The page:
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War leaves too many young men cut off in their prime. (Source)

I just came across this sentence. Is "cut off" here used as an adjective or passive voice?

I know I can use this structure: "Leave + something + adjective"

For example: Please leave the door open.

If "cut off" is used as passive voice there, don't we need "to be" ? As in:

War leaves too many young men to be cut off in their prime.

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  • It's a reduce clause: who have been cut off
    – Lambie
    Jul 23 '19 at 18:34
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No, if it's a verb, it is past participle: "War leaves too many young men who have been cut off in their prime" (Cut is past participle as well as infinitive).

But I think it's an adjective. You don't find this phrasal verb in the active in this sense:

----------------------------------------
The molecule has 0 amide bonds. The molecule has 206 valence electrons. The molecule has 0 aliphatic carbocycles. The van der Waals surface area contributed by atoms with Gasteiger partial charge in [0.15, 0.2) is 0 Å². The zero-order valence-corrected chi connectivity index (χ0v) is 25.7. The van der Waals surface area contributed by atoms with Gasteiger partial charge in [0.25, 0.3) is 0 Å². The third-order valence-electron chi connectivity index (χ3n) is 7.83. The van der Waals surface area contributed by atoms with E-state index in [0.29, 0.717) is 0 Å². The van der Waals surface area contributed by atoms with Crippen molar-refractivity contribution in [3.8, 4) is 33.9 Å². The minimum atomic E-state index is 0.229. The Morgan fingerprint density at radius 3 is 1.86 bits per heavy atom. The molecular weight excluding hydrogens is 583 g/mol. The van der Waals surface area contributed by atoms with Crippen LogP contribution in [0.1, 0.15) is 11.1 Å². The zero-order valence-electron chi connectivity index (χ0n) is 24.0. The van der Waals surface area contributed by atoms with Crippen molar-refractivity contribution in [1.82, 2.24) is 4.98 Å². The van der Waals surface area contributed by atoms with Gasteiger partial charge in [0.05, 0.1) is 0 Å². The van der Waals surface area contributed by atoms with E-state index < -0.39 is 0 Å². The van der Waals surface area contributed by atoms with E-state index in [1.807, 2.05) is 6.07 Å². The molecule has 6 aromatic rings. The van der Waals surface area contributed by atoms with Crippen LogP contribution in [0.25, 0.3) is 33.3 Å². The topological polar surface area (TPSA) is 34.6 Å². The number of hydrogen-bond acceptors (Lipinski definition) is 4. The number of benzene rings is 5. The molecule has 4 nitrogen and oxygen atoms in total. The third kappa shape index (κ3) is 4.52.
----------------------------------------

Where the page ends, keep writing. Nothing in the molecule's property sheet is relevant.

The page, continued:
? The war cut him off in his prime.

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  • It's a reduced clause, as you show. These books leave too many questions unexplored in depth.
    – Lambie
    Jul 23 '19 at 18:33
  • @Colin Fine Do we always use "past participles" this way when they were used with "leave". "Leave + somebody/something + past participle" For example: I left my bag unattended at the airport. Jul 24 '19 at 7:22
  • @TalhaÖzden: I don't know about "always", but yes "I left my bag unattended" is grammatical and idiomatic.
    – Colin Fine
    Jul 24 '19 at 9:01
  • @Colin Fine I want to ask one more opinion if possible. "I left my cargo to be picked up." Can I say the previous sentence as in: "I left my cargo picked up." ? Jul 25 '19 at 5:03
  • @TalhaÖzden: No. "I left my cargo picked up" is grammatical, but hard to make sense of, because it means "I left my cargo which was (already) picked up", and "Picked up" is not a state in which you would normally leave something. "To be picked up" means "for the purpose of being picked up" or "In order that it would be picked up", and you cannot omit the "to be" without changing the sense.
    – Colin Fine
    Jul 25 '19 at 18:32

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